Laura Schroff reached out to Maurice in a gesture of friendship and began a relationship that endured three decades.  She nurtured her unexpressed maternal instinct.  He grabbed a lifeline out of a culture of poverty. It’s interesting that one thing he latched onto when he saw a healthy family in action was the idea of everyone sitting down at a dining room table to eat together, to talk and share life.  That was missing in his home.  It just goes to prove that building a culture—even a family culture— has to do with what you value and believe, not about money.

Everything was not idyllic in Laura and Maurice’s relationship for the next thirty years.  This is real life and when is life always smooth sailing?

Hope for the Directionally Challenged

I have a severe directional disability.

I’ve had some bad experiences lately.  On one occasion, my gas tank was empty, my bladder was full and I was lost.  Not a good combination.  I can hardly describe the relief I felt after making a pit stop to take care of the urgent needs, then turning onto a familiar road that would take me home.

It’s causing me so much stress in my life, I’ve decided to analyze it, to see if I can figure out why I have so many problems and make some improvements.

Some relevant factors:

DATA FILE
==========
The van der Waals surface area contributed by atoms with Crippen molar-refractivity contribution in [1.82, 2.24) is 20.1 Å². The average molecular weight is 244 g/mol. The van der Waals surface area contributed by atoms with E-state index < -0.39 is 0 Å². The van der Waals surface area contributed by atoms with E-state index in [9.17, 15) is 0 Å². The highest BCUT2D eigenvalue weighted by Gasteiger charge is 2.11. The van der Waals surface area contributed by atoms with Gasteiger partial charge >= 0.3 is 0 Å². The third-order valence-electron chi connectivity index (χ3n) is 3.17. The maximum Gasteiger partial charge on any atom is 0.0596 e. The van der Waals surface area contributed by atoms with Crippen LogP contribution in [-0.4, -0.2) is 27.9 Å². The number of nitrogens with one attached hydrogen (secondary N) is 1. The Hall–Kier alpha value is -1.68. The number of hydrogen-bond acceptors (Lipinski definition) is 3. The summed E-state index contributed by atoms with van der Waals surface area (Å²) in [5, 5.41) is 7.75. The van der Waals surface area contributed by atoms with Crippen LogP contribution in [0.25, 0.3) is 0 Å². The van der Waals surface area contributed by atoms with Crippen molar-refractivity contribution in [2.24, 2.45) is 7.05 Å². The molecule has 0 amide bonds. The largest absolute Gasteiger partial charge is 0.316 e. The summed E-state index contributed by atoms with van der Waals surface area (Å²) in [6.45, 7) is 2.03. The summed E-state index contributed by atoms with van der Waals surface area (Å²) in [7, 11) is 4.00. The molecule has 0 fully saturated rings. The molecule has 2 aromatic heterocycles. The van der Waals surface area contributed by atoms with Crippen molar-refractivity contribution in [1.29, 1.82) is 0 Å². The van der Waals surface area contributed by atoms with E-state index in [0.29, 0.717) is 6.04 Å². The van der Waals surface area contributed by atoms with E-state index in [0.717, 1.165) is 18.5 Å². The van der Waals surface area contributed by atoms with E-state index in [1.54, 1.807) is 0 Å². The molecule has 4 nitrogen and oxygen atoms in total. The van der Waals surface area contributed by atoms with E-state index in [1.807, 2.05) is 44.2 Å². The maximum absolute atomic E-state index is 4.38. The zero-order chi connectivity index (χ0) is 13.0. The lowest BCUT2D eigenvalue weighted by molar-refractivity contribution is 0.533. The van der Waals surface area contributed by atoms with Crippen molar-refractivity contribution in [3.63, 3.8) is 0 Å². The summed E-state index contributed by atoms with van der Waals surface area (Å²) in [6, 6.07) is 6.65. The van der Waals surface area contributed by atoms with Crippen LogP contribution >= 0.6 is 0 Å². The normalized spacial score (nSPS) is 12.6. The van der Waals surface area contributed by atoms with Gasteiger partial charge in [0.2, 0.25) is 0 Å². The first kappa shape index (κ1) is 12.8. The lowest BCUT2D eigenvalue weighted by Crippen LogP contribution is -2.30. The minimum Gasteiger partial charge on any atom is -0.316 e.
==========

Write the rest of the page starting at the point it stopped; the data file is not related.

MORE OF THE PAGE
I don’t know which way is North and South.

I don’t know East and West if it’s night or mid-day.

I often confuse my Right and Left.

I get disoriented easily.

I have massive short term memory failure.

Brain fog.  Yes, that’s a thing.  It’s also a symptom of thyroid disease, so I’ll blame it on that.

I’m a slow learner.

I’m technically challenged.

I need to use reading glasses, which are not always close at hand.

I’m not used to my phone and don’t know how to operate it well.

I have trouble making decisions under pressure.

I drive a stick shift.

I don’t have a bird’s eye view of geography.

I don’t know which direction cities and towns are.

I don’t know where I live in relation to other cities and towns.

I don’t carry a map in the car.

I often forget to charge my phone.

When I print directions I forget to look up a return route.

I’m not used to using google maps on my phone.

After missing a turn or getting lost, turning around can be stressful.

I day dream a lot, especially in the car– riding or driving.

I’m not detail oriented.

I’m not observant.  (Maybe one reason I love Sherlock so much.)

I have trouble with focus and concentration.  My mind wanders faster than a two year old.

This is my life and it isn’t pretty.

Having broken down the components of the necessary skills, there’s some areas I can work on and improve.

Here’s what helps:

1. Doing my homework before I set out.  This is key.  Life is busy.  It’s tempting to think “I’ll figure it out on the way.”  Plus I’m preoccupied with what to wear, what snacks to throw in, what else do I need to bring, who do I need to communicate with and what’s the weather going to be like.   (I do live in Indiana, after all.)

But, if I don’t take enough time to actually study and understand the directions before I leave, I’m setting myself up for a bad experience.

Also, it helps me to take a minute to be mindful about which direction different cities lie  and which direction I’m heading.

I also need to plan a return route.  When you’re severely directionally challenged, you can’t just re-trace your steps.